[ 239 Pa. Super. Page 52]
presented timely either in Howell's points for charge or in his motion for new trial and is now waived. Commonwealth v. Clair, 458 Pa. 418, 326 A.2d 272 (1974).
Appellant complains of that part of the charge of the court which was as follows:
"A person is not guilty of an offense unless his liability is based on conduct which includes a voluntary act or the volition (sic) to perform an act of which he is physically capable. A person is not guilty of an offense unless he acted intentionally, knowingly, recklessly or negligent (sic) as the law may require with respect to each material element of the case. Ignorance or mistake to a matter of fact to which there is a reasonable explanation or an excuse is defense if: 1. The ignorance or mistake negatives the intent, knowledge, belief, recklessness or negligence required to establish a material element of the offense or the law provides that the state of mind established by such ignorance or mistake constitutes a defense."
The trial judge was following sections 301, 302 and 304 of the Crimes Code. In his points for charge the appellant asked the judge to charge on sections 302 and 304. He cannot now complain that what the judge said misled the jury. Prior to that part of the charge quoted above, the judge cautioned the jury three different times that in order to convict any of the defendants (including appellant) they must believe that he took the animals "with the mind of a thief." Appellant cannot successfully contend that twelve mature men and women sitting on the jury did not know that taking something "with the mind of a thief" means to take it with an intent to steal it.*fn2
[ 239 Pa. Super. Page 53]
The appellant claims that the judge's charge led the jury to believe that reckless or negligent conduct would supply the necessary intent of a burglar to commit a crime and should call for a new trial even though he requested the charge. Regarding the intent necessary to warrant a verdict of guilty of burglary the court, before reaching the points for charge submitted by appellant, charged the jury further:
"We are talking about intent. Did this and this is what the Commonwealth has got to prove, that he Vaughn Howell, took this cattle, this cow and these calves, with the mind of a thief. If he did he is guilty. If he didn't though and if his belief is such that a reasonable man could entertain, if that belief was reasonable, then of course you don't have the necessary intent or mind of a thief to deprive the owner thereof. The owner would be getting credit or value for the value of the calves or cow."
There was no objection to this part of the charge and no request that it be augmented. Notwithstanding the points requested by appellant we find nothing in this case indicating that the jury convicted the appellant or his co-defendant of burglary because they were reckless or negligent.*fn3
Appellant next contends that it was error for the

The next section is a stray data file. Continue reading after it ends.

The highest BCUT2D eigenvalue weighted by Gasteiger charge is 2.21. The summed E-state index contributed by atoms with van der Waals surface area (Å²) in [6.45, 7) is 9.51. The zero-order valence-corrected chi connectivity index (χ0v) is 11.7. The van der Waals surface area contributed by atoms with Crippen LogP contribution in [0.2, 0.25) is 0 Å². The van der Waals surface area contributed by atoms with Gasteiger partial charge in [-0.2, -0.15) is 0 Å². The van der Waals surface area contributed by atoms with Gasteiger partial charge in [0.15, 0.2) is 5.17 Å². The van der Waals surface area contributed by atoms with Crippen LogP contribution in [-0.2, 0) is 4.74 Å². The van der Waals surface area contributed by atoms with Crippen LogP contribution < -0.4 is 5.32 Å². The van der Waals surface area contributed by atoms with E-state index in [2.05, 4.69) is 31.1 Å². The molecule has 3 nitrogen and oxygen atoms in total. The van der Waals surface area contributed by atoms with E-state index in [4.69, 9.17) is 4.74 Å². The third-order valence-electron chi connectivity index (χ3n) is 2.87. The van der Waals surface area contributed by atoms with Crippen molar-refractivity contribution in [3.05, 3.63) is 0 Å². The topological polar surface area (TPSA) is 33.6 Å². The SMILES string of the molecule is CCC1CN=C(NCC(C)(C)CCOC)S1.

[ 239 Pa. Super. Page 54]
lower court to wait from November 8, 1973, the date of the verdict, until January 7, 1975, for sentencing. The docket records that the case did not lie dormant; - filings were made of the transcript, a petition to amend the record (on which hearing was held), the opinion and order denying new trial, and appellant's exceptions thereto. Also, a pre-sentence report was prepared. Commonwealth ex rel. Holly v. Ashe, 368 Pa. 211, 219, 82 A.2d 244 (1951), points out that "there is neither statute nor rule requiring that a court impose sentence during the term in which a defendant is convicted." If unnecessary delay occurs in the sentencing of an incarcerated defendant, a petition for habeas corpus is the corrective step. In the instant case, appellant was not incarcerated but was out on bail, he did not ask for any earlier sentence and was not prejudiced by any alleged delay in sentencing.
Appellant further argues that the lower court's refusal to permit his counsel to inspect and comment on the pre-sentence report is reversible error. Pennsylvania Rule of Criminal Procedure 1404 allows disclosure of this report to defense counsel for information and comment. The record is silent as to any reason for the court's refusal. Appellant should have had this right, although the refusal cannot be reversible error as it deals only with sentencing and not with the verdict. It is in regard to this issue that appellant raises his ineffectiveness of counsel claim, i.e., that counsel was ineffective in failing to obtain inspection of the report. We do not find this ineffectiveness of counsel but we do find that counsel should have been permitted to inspect and comment upon the pre-sentence report.
Finally, appellant argues severity of sentence, although admitting that the sentence was within statutory limits. He proposes that a co-defendant was not sentenced as severely as he. However this is no ground for reversing and/or modifying judgments of sentence. Commonwealth v. Mangum, 234 Pa. Superior Ct. 51, 334 A.2d 680 (1975).
[ 239 Pa. Super. Page 55]
Sentencing is particularly the province of the trial court, and must not be upset without manifest abuse of discretion. We need not address ourselves to this issue because ...